Tuesday, 18 April 2017

Cloudbusting is finally finished!!

It feels as though it's been an age since I started work on Cloudbusting, the graphic novel, and looking through old sketchbooks at some of the trains of thought that never made it, how it evolved to become the story of two academics working together in a flooded city, a female protagonist flying over the city via umbrella, battling with the DWP and the military to continue research, has been a true challenge.
Through lack of funding, forced to take on low skilled, underpaid work just to keep it going has certainly taken a level of determination not recognised or valued highly enough.
But it is an authentic account of survival in this unfolding dystopian reality of austerity, of real heartbreak, grief, duty of care, survival....
And during the time it has been illustrated, things have been more desperate, there have been more failures than anything J.K. Rowling boasts about.

All the work is being kept safe, the studio making room for new projects, commissions and fine art work, as the next step is now to determine the audience, and work towards getting it published!

Children's book illustration competition non-submission

Thursday, 2 March 2017

Ms Blackbird's Home For Peculiar Children

It's World Book Day again, and when I'm not illustrating Cloudbusting, I'm currently reading Hollow City by Ransom Riggs, the sequel to Miss Peregrine's Home For Peculiar Children.
Of course, I'm Ms. Blackbird, ymbryne of the Lincoln loop, and I take care of peculiar children.
Miss Peregrine, Miss Avocet and Miss Wren all send their best regards.

Ms Blackbird, ymbryne of the Lincoln loop
What's your peculiarity?

Ms Blackbird's Home For Peculiar Children

Ms Blackbird's Home For Peculiar Children

Monday, 23 January 2017

Cloudbusting new wips - rare

Paper Girls vol 2
The second graphic novel in the Paper Girls series is getting ever-more timey wimey, but I've been reading amid working on Cloudbusting, and I found some useful info on how to use Instagram (which I'm still very suspicious about) for sharing work without making it freely available to steal.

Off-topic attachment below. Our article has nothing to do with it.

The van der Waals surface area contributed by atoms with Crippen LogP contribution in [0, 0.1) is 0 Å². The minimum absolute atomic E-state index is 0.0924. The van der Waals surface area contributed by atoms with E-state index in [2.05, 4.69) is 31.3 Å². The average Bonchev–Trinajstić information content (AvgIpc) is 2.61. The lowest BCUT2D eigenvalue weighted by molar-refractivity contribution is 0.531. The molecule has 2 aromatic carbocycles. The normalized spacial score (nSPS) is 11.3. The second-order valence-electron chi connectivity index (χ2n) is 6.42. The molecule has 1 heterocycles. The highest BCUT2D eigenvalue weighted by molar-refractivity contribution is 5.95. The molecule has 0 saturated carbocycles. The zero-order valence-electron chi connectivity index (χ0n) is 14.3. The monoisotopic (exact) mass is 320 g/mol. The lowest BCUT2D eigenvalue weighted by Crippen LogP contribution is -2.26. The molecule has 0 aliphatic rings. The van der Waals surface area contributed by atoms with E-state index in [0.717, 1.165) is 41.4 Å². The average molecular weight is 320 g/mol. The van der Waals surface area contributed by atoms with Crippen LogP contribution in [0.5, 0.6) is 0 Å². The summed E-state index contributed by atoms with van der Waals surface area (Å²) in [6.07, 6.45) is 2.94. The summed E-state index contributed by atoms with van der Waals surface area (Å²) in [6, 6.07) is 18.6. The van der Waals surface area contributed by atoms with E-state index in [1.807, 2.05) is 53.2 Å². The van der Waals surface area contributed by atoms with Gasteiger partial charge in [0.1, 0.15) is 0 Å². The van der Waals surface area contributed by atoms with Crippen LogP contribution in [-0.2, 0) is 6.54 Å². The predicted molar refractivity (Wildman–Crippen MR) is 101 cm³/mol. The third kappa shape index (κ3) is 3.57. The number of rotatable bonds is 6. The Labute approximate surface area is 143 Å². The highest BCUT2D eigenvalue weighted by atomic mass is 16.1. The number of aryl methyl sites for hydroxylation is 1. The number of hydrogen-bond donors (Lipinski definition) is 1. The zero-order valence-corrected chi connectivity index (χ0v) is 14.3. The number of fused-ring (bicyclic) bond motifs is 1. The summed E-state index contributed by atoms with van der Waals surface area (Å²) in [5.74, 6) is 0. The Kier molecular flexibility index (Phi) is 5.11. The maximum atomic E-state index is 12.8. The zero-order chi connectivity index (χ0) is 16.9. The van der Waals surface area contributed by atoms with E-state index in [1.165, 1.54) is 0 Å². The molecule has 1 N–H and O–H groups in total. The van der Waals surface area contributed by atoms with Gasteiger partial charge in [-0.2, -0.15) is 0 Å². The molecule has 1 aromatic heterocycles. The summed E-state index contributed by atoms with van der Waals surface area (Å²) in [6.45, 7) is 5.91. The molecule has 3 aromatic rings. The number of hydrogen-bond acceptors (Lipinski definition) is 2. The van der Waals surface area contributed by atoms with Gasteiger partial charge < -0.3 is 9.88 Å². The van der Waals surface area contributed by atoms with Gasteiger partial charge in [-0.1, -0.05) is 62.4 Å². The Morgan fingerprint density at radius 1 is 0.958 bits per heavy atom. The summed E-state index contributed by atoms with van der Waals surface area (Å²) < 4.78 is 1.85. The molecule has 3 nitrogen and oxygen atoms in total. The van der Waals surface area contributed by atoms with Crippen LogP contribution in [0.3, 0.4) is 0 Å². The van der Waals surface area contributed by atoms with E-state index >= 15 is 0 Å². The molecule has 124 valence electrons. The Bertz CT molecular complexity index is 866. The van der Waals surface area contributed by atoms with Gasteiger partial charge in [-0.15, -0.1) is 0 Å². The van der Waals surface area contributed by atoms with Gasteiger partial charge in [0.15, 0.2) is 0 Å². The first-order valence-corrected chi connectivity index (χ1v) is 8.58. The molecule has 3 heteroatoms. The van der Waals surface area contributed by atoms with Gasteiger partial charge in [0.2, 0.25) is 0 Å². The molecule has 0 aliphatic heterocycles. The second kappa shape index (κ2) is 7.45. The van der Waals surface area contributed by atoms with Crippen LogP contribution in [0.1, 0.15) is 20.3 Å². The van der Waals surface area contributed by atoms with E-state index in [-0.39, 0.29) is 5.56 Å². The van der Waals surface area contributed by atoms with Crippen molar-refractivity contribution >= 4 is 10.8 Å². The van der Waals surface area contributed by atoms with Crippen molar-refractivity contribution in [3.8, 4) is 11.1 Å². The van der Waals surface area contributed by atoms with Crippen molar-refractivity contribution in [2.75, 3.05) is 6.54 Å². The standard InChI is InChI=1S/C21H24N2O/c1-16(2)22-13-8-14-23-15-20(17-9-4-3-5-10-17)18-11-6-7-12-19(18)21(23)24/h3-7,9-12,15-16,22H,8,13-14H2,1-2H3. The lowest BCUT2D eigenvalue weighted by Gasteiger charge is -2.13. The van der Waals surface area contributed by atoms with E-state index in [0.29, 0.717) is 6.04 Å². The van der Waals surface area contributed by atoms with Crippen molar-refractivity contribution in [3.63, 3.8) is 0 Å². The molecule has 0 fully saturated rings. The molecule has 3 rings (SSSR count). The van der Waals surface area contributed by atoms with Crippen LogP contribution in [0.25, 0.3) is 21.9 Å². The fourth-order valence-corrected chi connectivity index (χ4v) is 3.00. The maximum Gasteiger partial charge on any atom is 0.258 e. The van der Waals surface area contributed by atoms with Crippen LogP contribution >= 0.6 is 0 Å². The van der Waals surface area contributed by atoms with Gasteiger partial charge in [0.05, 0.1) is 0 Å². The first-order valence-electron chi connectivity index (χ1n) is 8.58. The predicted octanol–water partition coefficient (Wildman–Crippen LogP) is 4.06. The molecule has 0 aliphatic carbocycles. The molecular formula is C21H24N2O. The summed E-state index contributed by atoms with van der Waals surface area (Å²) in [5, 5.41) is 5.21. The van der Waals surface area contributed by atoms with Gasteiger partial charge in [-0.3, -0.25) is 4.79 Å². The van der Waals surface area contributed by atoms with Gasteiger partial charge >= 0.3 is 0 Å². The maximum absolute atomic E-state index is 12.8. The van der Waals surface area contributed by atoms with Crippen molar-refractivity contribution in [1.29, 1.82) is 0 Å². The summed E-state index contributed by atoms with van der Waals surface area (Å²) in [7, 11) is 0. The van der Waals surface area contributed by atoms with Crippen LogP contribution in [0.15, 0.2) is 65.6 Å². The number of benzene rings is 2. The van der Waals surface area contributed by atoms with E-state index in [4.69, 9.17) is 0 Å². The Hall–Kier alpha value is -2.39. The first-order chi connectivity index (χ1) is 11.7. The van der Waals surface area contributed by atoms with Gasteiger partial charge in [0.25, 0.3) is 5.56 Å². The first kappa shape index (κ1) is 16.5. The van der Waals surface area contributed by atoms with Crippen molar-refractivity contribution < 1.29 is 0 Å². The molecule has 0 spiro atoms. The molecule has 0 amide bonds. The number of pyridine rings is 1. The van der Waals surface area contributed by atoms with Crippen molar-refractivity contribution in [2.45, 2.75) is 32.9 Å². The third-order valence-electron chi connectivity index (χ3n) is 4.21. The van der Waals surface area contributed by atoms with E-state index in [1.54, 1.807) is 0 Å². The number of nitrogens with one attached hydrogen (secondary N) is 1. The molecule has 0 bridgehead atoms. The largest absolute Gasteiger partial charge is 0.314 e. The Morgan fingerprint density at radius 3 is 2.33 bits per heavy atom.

Well done to everyone that took part in the #womensmarch last weekend. 
If I had some money to get to London / someone had given me a lift, I may have taken part myself, but when I've been busy working on Cloudusting, I need some time out.

I'm still more inclined to avoid all "social" media that masquerades as someone somewhere getting even one iota of free content when I'm still paying £50 a month for the Internets, so these Cloudbusting wips are a rarity.

An accurate depiction of online publishing at the illustrators' expense

Tuesday, 10 January 2017

Paper Girls graphic novel review

The first graphic novel I've read for 2017 is Paper Girls by Brian K. Vaughan and Cliff Chiang.

So, you caned Stranger Things on Netflix over the summer, and you desperately want some Stranger Things Converse... but you were disappointed that no one bought any for you at Christmas.
While waiting for the Stranger Things Christmas lights to flicker back on, and listening to Haim or Chromeo, Paper Girls is the ideal inspiration for 80s nostalgia trips, but what's really good about it is that all the heroines are, well, girls!
Doing all the stuff the boys were always doing in films such as E.T, and reminiscent of Michael Jackson's Thriller, but which girls like me were always doing too, it's just that male gaze didn't seem to notice back in the day.

Me aged 12

1988 - I would've been 12 too, actually! I had Barb specs back then....!

The 1980s hairdos are spot on - check out Erin on her BMX.
E.T. Phone Home?

The story develops at a fast pace, the characters are strong, and with strange people with conflicting interests - who are the goodies, and who has the baddie van?? 
You don't know if it'll be an alien (E.T.), zombies (Thriller), but there seems to be a time travel element (BTTF) where Lorraine never got left sleeping in the porch...
The novel finishes with several plot lines to follow in the second edition that give clues to where the story connects back to contemporary timelines and leaves you wanting to find out how that works out, so looking forward to more Paper Girls.
And it should give you all a good taste for Cloudbusting - makes me want to shove some time travel in, but that would be too complex!!